DIY Makeup Wrap

12.23.19

0600

Materials:

  1. Fabric piece – 28″ x 17″
  2. Ribbon – 38″ long

Tools:

  1. Sewing Kit
  2. Sewing Machine
  3. Ruler
  4. Blue Ink pen (if using a dark fabric) OR Washable crayon

So I wanted some type of organizer for my makeup and my makeup brushes. A lot of the organizers that I found in stores, only organize make up brushes, but I wanted an organizer that I could also organize my makeup pallets as well. I just wanted some type of organizer that could organize multiple beauty products. Since I couldn’t find one, I decided to make it.

I found two pieces of black fabric that’s were 17″X28″. Both pieces of fabric are a cotton blend and are usually used to make dress pants. I knew the fabric would be durable for this project.

First, I hemmed all the edges. Since I hemmed all the edges at 1/2″ in width, and I folded each edge over twice, the final size of the fabric piece was 15″x26″. Essentially, I had used up an inch of fabric on each side.

My makeup brushes averaged a height of 7.5″, so I knew that my makeup wrap would ideally be 8″ high.

I decided that I wanted 4.5″ base, to hold all of the items in place. I folded the bottom of the wrap, up 4.5″ and pinned the fabric together using sewing pins. I then folded my wrap in half, to find the center line. I wanted the right side of the wrap to hold my brushes and the left side of my wrap to hold my makeup palettes, combs, mascara, eyeliner, etc. I wanted my wrap to be able to hold more than just make up brushes.

Using a washable white crayon, I marked off 1″ sections, for my brushes and then divided the other half into two 3″ sections and two 3.5″ sections. Three inches seemed like a good width for makeup palettes, but check the width of your palettes to see if you need a wider section. I wanted the last two sections on the left side to be 3.5″, because I have a feeling that I’ll need slightly larger slots in the future.

In addition to the washable crayon, I also used a blue ink pen to draw guide lines for the slots, so I could sew the lines straight, when using my sewing machine. The blue ink blends in with the black fabric, so it was only visible under the sewing machine light bulb. I also could have used the washable crayon to mark off the guide lines as well.

Usually, when I create any sewing project, I try to end the sewing line, close to the edge of the fabric. It’s easier to create the back stitch when it’s close to the edge of the fabric.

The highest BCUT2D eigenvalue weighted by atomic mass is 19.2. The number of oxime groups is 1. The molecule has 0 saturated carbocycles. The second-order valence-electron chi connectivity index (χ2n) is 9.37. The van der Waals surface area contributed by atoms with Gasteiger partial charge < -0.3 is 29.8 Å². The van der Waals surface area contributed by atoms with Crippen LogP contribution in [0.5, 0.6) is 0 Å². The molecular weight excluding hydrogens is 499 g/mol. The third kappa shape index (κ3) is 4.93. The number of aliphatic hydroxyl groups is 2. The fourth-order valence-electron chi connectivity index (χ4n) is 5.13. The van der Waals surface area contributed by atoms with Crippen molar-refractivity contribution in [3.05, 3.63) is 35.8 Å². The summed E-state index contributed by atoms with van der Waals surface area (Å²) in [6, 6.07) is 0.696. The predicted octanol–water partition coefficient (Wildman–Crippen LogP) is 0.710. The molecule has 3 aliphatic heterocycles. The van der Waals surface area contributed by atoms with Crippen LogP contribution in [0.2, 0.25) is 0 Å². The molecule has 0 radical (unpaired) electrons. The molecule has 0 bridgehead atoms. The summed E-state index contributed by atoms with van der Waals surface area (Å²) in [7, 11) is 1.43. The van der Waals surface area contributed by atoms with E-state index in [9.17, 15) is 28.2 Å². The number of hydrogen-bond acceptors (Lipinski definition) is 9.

In this case, I started my sewing line near the top of the folded flap, used the back stitch lever to create a back stitch, continued to sew down the guild line, and then ended the line at the bottom edge, with another back stitch as well.

Since the wrap was long, I folded the right side of the wrap inward, so I could still keep the shape of the wrap neat and clean as I fed the fabric through the presser foot and needle of the machine.

I wanted all of the sewing lines to start at the hem line, because I thought it would create a cleaner look for the wrap.

After I finished sewing all of the slot lines, I wanted to create a top flap, that would cover the makeup bristles and ferrules. I simply folded the top edge of my wrap down 3″, and ironed that edge.

I took my ribbon, and I folded it in half. I needed to find the center line of the ribbon, so I can line up with the center line of the last slot on the left side. I wanted my makeup brush wrap to unroll to the right, so I had to attach the ribbon on the left back side. The wide slots on the left also provide a good section to attach the ribbon to.

The location of where I sewed the ribbon was based on the location of the heels of my brushes. The heels of my brushes were close to the middle of the wrap. It was also the location where my ribbon had to wrap around in order to contain the entire wrap securely.

Using a sewing pin, I pinned the ribbon to the wrap, and sewed the ribbon to the back of the last left slot. I wanted a really long ribbon for this makeup brush wrap, because I wanted to be able to wrap the ribbon twice around the entire wrap, if needed.

So this is what the finished product ended up looking like. The bottom picture is what the wrap looks like when it is wrapped up.

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